Skip to main content
U.S. flag

An official website of the United States government

SNAP-Ed Educator Implements School Food Banks in Alabama Counties

Jul 07, 2021

In the spring of 2019, Marion and Walker County SNAP-Ed Educator Ginger Eatman saw a need for several school food banks in her area. Before her time as a SNAP-Ed educator, she was a substitute teacher in the Marion County School District in Alabama. She would routinely see food being sent home for children to fill a need in the home. She was consistently concerned about the possibility of food insecurity for students. 

Volunteers set up tables and chairs


When she was hired as a SNAP-Ed educator, she worked with the Brilliant High School principal to identify ways to help with food insecurity. With the help of the principal and other stakeholders in the district, Eatman had the idea to have multiple food banks throughout many schools in her counties. However, she soon learned the students had their own ideas about how to help their fellow classmates. 


“When it first started, I thought it would be great to form a club at each school and for them to all be the same,” Eatman said. “When I met with each group, they all had a different idea of how to make it work and it was welcomed.”  


Now, all five of her county schools and the city school in Marion County either have active school food banks or are in the early stages of starting one. 


School Food Banks 

Several school food banks are extensions of other clubs. Hackleburg High School uses its family and consumer science class and its Family, Career, and Community Leaders of America program to run the bank. Phillips High School in Bear Creek participates in the school food bank with its elementary and high school Beta Club. Hamilton Middle School uses its student council. The Care Closet of the Winfield Journeys program revitalized the school food bank of Marion County High School to become a Kindness Club project. The recently-formed Good Samaritan Club operates the food bank at Brilliant School.


Eatman said the students are excited about the opportunity they have to help their peers but are also aware of the sensitive nature of the situation. 
"They understand the privacy policy of information of a student in need and they honor that," she said. "They are quick to notice the needs of others and come to me or the sponsor to fill that need."


The Good Samaritan Club 

The Good Samaritan Club started with the desire to run a food bank but had no place on its school campus to do it. However, they identified a former home economics building that had been vacant and used for storage as a possible spot. Eatman asked for volunteers to clean and transform the building for potential food bank space. Some 18 students showed up on a school holiday to help get the job done. After the initial cleanup day, the Good Samaritan Club members, with the help of several community volunteers, finished preparing the location.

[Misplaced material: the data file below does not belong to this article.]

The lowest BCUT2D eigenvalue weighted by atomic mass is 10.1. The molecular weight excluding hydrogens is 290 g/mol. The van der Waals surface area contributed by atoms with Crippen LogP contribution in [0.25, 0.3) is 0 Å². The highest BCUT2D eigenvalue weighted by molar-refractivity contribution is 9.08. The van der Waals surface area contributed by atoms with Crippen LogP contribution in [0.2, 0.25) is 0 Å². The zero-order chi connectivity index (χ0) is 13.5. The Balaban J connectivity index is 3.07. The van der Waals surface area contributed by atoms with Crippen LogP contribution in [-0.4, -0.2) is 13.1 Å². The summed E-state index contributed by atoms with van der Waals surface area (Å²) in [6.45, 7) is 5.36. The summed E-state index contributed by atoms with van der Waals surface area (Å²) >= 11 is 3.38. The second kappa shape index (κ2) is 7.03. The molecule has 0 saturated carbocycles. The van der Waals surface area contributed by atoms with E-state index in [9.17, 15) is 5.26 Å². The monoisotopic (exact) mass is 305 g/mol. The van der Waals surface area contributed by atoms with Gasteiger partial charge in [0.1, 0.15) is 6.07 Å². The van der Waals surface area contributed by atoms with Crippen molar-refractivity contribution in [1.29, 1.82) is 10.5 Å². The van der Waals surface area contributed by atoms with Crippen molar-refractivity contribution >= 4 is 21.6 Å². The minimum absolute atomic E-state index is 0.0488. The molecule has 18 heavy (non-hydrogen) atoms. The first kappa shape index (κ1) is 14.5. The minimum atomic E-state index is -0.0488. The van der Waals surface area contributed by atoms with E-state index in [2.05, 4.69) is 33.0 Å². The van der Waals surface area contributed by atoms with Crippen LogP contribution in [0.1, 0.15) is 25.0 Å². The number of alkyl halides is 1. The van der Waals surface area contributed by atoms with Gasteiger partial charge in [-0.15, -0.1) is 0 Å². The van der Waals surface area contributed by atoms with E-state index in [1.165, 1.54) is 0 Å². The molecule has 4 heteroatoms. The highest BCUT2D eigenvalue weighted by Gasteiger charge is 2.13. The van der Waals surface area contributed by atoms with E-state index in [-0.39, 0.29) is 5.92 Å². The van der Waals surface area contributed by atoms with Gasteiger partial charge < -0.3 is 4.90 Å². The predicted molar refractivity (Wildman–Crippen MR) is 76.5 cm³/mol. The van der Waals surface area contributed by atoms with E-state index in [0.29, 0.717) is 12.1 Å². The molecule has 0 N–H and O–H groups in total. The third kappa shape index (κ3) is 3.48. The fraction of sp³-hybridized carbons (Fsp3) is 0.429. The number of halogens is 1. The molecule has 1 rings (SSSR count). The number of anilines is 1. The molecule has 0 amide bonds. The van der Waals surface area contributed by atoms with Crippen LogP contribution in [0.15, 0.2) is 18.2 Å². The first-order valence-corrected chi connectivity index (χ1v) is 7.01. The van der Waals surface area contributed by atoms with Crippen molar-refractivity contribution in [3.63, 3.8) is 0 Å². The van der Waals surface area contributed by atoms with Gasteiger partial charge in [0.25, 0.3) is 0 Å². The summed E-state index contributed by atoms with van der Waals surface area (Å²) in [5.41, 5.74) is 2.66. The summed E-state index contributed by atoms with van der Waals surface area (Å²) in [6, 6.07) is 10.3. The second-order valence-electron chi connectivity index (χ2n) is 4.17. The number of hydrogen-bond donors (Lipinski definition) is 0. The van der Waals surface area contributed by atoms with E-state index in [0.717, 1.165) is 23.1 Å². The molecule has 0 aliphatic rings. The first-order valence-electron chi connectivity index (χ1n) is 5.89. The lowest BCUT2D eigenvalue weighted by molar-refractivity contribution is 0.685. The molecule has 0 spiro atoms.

a former home economics building being converted to food bank space

 
It didn’t take long for the Good Samaritan Club to make its impact on the community. Eatman worked closely with the club members and sponsors to make this impact. By Thanksgiving in 2019, the club compiled enough food to deliver holiday meals for 15 families throughout the community. Families were chosen through the McKinney Vento Program, which assists children who are homeless or have inconsistent living options. 


The meals provided to families didn’t only provide them a Thanksgiving dinner. It sustained them throughout the entire week and continued the effort throughout the holiday season. In all, the club distributed about 3,700 pounds of food to families. Foods included fresh fruits and vegetables and non-perishable foods with lower sugar and sodium. The food in the boxes was consistent with SNAP-Ed’s Good Choice guidance. This focuses on promoting healthy food choices in retail and charitable food donation settings. 


According to Eatman, the Good Samaritan Club partnered with the Kindness Club of Marion County High School and Family, Career, and Community Leaders of America of Hackleburg High School. Together, they donated more than 1,200 pounds of food to those families. 

Where did it all come from? 

The idea of a school food bank and donating meals during the holidays sounds like a great idea, but obtaining enough food to give away can be a challenge. Eatman said not only did students donate foods from their homes, but they went out in the community to ask for donations, hosted canned food drives, and talked to churches. Eatman said she spoke to many of her community food banks to see if extra food was available, and if it was, many times, it was donated to the school food bank.

canned food displayed in a cabinet and dried goods are stored in bins

 
“Also, when we do these types of programs, we always try to provide Live Well Alabama recipe cards featuring the ingredients in the boxes,” Eatman said. “That way, recipients have a few ideas about how to use the food to make a healthy meal instead of struggling to make use of unfamiliar foods.”


The framework indicators used include ST7 Organizational Partnerships and MT5 Nutrition Supports.


Original success story submitted by Dustin Duncan. For more information, contact Sondra Parmer, Alabama Extension program leader for nutrition programs @ (334) 844-2231 or email.


To find more success stories about SNAP-Ed educators, visit LiveWellAlabama.com.

Extension Alabama A&M & Auburn Universities Logo & Live Well Alabama Logo
Evaluation Framework Indicators